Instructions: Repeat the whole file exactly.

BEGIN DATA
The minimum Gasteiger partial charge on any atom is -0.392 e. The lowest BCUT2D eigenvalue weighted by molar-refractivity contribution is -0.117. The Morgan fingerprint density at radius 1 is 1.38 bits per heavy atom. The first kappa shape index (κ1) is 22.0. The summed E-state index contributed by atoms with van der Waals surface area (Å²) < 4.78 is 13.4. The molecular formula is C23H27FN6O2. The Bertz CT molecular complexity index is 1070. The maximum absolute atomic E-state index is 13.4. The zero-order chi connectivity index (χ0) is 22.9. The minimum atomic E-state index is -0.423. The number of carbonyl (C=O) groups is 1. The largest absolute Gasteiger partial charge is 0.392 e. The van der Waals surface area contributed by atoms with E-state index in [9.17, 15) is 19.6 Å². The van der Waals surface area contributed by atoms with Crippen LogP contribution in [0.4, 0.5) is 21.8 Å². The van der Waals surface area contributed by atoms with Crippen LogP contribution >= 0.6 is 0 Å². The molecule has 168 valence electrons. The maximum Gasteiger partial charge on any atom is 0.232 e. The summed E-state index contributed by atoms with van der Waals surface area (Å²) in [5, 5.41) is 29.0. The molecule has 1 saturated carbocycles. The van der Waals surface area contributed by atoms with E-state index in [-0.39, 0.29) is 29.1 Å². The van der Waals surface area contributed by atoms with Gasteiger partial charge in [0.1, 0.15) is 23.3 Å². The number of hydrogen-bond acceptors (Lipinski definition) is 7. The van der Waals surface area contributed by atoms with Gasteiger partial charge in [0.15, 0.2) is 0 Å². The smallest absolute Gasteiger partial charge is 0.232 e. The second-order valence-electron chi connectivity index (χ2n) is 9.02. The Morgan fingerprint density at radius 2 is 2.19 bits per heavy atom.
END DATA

The minimum Gasteiger partial charge on any atom is -0.392 e. The lowest BCUT2D eigenvalue weighted by molar-refractivity contribution is -0.117. The Morgan fingerprint density at radius 1 is 1.38 bits per heavy atom. The first kappa shape index (κ1) is 22.0. The summed E-state index contributed by atoms with van der Waals surface area (Å²) < 4.78 is 13.4. The molecular formula is C23H27FN6O2. The Bertz CT molecular complexity index is 1070. The maximum absolute atomic E-state index is 13.4. The zero-order chi connectivity index (χ0) is 22.9. The minimum atomic E-state index is -0.423. The number of carbonyl (C=O) groups is 1. The largest absolute Gasteiger partial charge is 0.392 e. The van der Waals surface area contributed by atoms with E-state index in [9.17, 15) is 19.6 Å². The van der Waals surface area contributed by atoms with Crippen LogP contribution in [0.4, 0.5) is 21.8 Å². The van der Waals surface area contributed by atoms with Crippen LogP contribution >= 0.6 is 0 Å². The molecule has 168 valence electrons. The maximum Gasteiger partial charge on any atom is 0.232 e. The summed E-state index contributed by atoms with van der Waals surface area (Å²) in [5, 5.41) is 29.0. The molecule has 1 saturated carbocycles. The van der Waals surface area contributed by atoms with E-state index in [-0.39, 0.29) is 29.1 Å². The van der Waals surface area contributed by atoms with Gasteiger partial charge in [0.1, 0.15) is 23.3 Å². The number of hydrogen-bond acceptors (Lipinski definition) is 7. The van der Waals surface area contributed by atoms with Gasteiger partial charge in [0.15, 0.2) is 0 Å². The smallest absolute Gasteiger partial charge is 0.232 e. The second-order valence-electron chi connectivity index (χ2n) is 9.02. The Morgan fingerprint density at radius 2 is 2.19 bits per heavy atom.